The view for nearly 13.1 miles!
I’ve really tried to feel sorry for myself, but in spite of my best efforts, I just can’t seem to get the classic old I Trained for A Million Miles, and Then Got Injured!! WAAHHHHH! mojo going. As you (whoever “you” are) may know, in my quest to qualify for Boston 2014, I managed to set a personal worst at one marathon, followed by going off course 4 months later at the next marathon. FFS. Yay running.
So, of course, I jumped right back into it, picked out a marathon that backed right up to Boston registration, and kept on maniacally hellbent on cranking out the long runs and intervals in summer heat. At this juncture, I’d like to share a pleasant and quaint little aphorism with those of you that I coach who may be reading this: “Do as I say, not as I do, Bitches!” I mean, seriously Tanya. Three marathons in 6 months? That pretty much goes against everything I would ever recommend, but the difference is that it was for ME. If I royally fuck myself up, I take some time off and have a few laughs. If I send someone else spiraling into, say, an acute strain of the Iliacus muscle, I feel like a large horse’s ass and lay awake at 3 a.m. reconsidering every bad thing I’ve done in my entire life and ultimately conclude how it was inevitable that I would one day shatter someone’s running dreams. This could then easily morph into major depression, complete with me waking up in a strange alley one morning, an empty half gallon jug of Ripple in shards beside me.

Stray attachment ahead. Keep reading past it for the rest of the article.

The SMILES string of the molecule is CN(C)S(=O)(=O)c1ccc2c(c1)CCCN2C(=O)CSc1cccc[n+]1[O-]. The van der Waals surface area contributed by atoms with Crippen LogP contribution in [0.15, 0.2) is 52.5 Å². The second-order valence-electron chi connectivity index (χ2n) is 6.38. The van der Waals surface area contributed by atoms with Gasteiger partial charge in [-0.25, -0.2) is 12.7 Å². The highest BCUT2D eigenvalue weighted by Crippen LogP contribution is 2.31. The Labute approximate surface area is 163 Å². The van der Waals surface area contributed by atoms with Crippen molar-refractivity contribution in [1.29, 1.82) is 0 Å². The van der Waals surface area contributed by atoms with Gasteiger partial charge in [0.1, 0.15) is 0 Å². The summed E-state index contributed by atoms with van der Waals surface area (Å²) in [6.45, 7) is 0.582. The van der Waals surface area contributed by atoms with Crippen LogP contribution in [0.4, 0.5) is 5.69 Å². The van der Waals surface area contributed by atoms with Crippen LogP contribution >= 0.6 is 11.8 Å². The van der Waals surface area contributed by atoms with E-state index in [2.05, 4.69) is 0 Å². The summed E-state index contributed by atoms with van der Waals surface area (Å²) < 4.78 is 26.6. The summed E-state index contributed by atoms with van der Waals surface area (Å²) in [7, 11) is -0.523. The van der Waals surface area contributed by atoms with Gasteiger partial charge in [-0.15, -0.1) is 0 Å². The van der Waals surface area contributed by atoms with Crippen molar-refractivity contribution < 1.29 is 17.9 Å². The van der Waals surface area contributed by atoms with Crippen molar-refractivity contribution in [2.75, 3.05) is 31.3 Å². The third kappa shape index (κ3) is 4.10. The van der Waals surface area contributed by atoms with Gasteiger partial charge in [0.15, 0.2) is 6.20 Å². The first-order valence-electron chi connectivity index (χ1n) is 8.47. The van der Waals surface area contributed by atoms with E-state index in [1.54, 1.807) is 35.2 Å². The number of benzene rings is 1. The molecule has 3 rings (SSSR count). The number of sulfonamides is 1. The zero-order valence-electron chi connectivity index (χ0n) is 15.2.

I mean, no pressure on anyone I coach to remain uninjured or anything.
Anyway, about 3 weeks before this final attempt marathon in South Dakota, I suddenly realized, with vague alarm, that I had been lifting my leg up with my hand whenever I went to push in the clutch while driving (yes, I drive a manual transmission…jealous?). Frighteningly, for at least a week, I hadn’t even really noticed I’d been doing this. Who doesn’t notice repeatedly picking up their own leg?! It was at this point that that vague and distant, yet disconcertingly familiar, voice whispered, “You’re injured, you pathetic old dumbfuck….” and naturally, I barreled right on through a final 20-miler.
Seven days before the marathon I was kind of walking around like Frankenstein and the idea of running 26.2 miles (even all downhill) was pretty much a laugh riot. Even so, I thought that I might be able to do it. There was bruising around my hip flexor muscles, but still…. So, I sent a message to someone whose opinion I respect and whose thought processes were probably a tad more realistic than mine since I was clearly insane, and I asked him if I should run the marathon. His response was concise: “You fool. Bag the race.”
I’ll admit that I did have a couple days of swimming laps around the pity pool, but this gave way pretty suddenly to relief, elation, and excitement about getting to go jog a half marathon FOR FUN in a distant state through an indescribably awesome canyon at sunrise and all downhill. I felt a little guilty at first, because Cheryl and I were going all the way to South Effing Dakota so I could go for a BQ (flights into Rapid City’s postage stamp-sized airport are few and expensive), but Cheryl was in great shape and so excited about going for her second BQ in 6 months (bitch!!) that I got over it. Plus, this was also a short vacation in South Dakota: Prairies! Buffalo! Wall Drug! Scary-ass Badlands! Giant heads of past presidents carved into a mountainside! Refrigerator magnets of prairie dogs kissing each other for sale everywhere!